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Posts Tagged ‘strategy’

The Creation Of A New Class

December 7, 2013 Leave a comment

In the context of complex decisions with uncertain outcomes and no obvious right answer, the managerial mind inevitably longs for some handrails to grasp amid the smoke and flames. Strategic planning offers that consolation— or illusion— of a sure path to the future – Stewart, Matthew

In “The Management Myth“, Matthew Stewart researches how the business of “Business Strategy” got started and how it evolved over the decades. He (dis)credits Igor Ansoff with starting the phantom fad founded on “nonfalsifiable tautologies, generic reminders, and pompous maxims“. Mr. Stewart also credits mainstream strategy guru Michael Porter with growing the beast in the nineties into the mega-business it is today.

Perhaps the most interesting outcome from the rise of the business of strategy was the stratification of “management” into two classes, top management and middle management:

Top management takes responsibility for deciding on the mix of businesses a corporation ought to pursue and for judging the performance of business unit managers. Middle management is said to be responsible for the execution of activities within specific lines of business. This division within management has created a new and problematic social reality. In earlier times, there was one management and there was one labor, and telling the two apart was a fairly simple matter of looking at the clothes they wore. The rise of middle management has resulted in the emergence of a large group of individuals who technically count as managers and sartorially look the part but nonetheless live very far down the elevator shaft from the people who actually have power  – Stewart, Matthew

I always wondered how the delineation between “top” and “middle” management came about. Now I know why.

top and middle

Transparency, Meritocracy, and Collaboration

January 5, 2012 1 comment

When Red Hat Inc. went public with much fanfare 12 years ago, I thought there was no way the company would make money on the Linux open source operating system. As usual, BD00 was outright wrong. This MIX article by Red Hat VP Jackie Yeaney, “Democratizing the Corporate Strategy Process at Red Hat”, may explain one reason why.

In her article, Ms. Yeaney shares all the details of the company’s strategic development process along with some performance metrics that demonstrate its effectiveness. Here are some snippets that I found refreshingly interesting.

“When I first started working with Red Hat at the beginning of 2008, it was readily apparent that the traditional corporate strategy development process would simply not work in an open source company where transparency, meritocracy, and collaboration were prized elements of the culture.”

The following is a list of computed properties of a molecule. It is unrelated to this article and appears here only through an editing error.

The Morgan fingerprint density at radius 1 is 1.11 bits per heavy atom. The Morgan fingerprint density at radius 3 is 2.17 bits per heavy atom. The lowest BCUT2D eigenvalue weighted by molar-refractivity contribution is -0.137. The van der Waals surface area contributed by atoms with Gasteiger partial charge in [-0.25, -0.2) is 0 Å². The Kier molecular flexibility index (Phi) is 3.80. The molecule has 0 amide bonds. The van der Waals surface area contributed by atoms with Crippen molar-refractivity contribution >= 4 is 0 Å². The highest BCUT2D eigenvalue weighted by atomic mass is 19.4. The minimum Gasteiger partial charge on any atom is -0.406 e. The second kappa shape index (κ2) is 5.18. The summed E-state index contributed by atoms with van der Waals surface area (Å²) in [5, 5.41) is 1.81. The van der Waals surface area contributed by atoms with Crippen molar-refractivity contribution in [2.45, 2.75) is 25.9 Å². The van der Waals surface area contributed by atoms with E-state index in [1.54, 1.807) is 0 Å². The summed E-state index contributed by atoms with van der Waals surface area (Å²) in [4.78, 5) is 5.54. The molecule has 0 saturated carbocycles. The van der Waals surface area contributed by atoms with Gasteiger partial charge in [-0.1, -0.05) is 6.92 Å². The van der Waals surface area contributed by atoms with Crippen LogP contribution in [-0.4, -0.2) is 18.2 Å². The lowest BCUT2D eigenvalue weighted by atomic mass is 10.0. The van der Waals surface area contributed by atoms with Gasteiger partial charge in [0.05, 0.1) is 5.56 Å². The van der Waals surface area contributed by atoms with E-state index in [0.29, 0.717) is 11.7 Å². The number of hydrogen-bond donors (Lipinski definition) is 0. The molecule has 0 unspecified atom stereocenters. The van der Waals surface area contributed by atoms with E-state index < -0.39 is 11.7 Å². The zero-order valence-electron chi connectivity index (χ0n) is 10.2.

“While many might view it is as a disadvantage or a time sink to systematically gather feedback from across the company, at Red Hat it’s a core part of our competitive advantage.”

“We built an internal wiki that leaders of each exploration team used to organize their thoughts and ideas out in the open where any employee could make comments or suggestions. Anyone who was particularly interested could read about the progress, and add their ideas or volunteer to help (and many did).”

“This information-gathering dialog lasted about 5 months. We communicated our progress along the way through regular updates at company meetings, through email, and on the Intranet. The strategy team leaders posted status updates to the wiki and replied to comments on their team’s internal blog. Jim hosted a company-wide online chat session where associates could ask him any question they wanted to about the strategy process (or anything else that was on their minds), and team leads communicated key updates through company-wide announcements and discussions.”

The likelihood that you have any clue of how business strategy is created in your org is low. The likelihood that you’re given the chance to actively participate in the process is even lower, dontcha think? Instead of being “engaged with” you’re simply “communicated to“, no?

Central Planning

February 16, 2010 3 comments

The most visibly confirming event that showcased the fact that “central planning” doesn’t work was the demise of the former Soviet Union. The 5 year plans foisted down on the populace by the politburo big-wigs stifled creativity, innovation, and motivation. In spite of the impeccable planning by those “who knew better“, the country imploded.

Likewise, in corpocracies that are incapable of learning from the past (no matter how compelling the evidence), the same fate awaits. By the time the perfectly infallible strategies and plans from the corpo  junta get approved, poured in concrete, and trickled down to the DICforce at rock bottom, they’re mostly useless and obsolete.

So, what’s a better way? How about generating flexible, multi-year rolling plans that are revisited often? Ricardo Semler uses that method at Semco. How about exposing the plans to the DICforce as they are being developed in real-time so that some insights from a larger pool of brains may be elicited? Got any other ideas?

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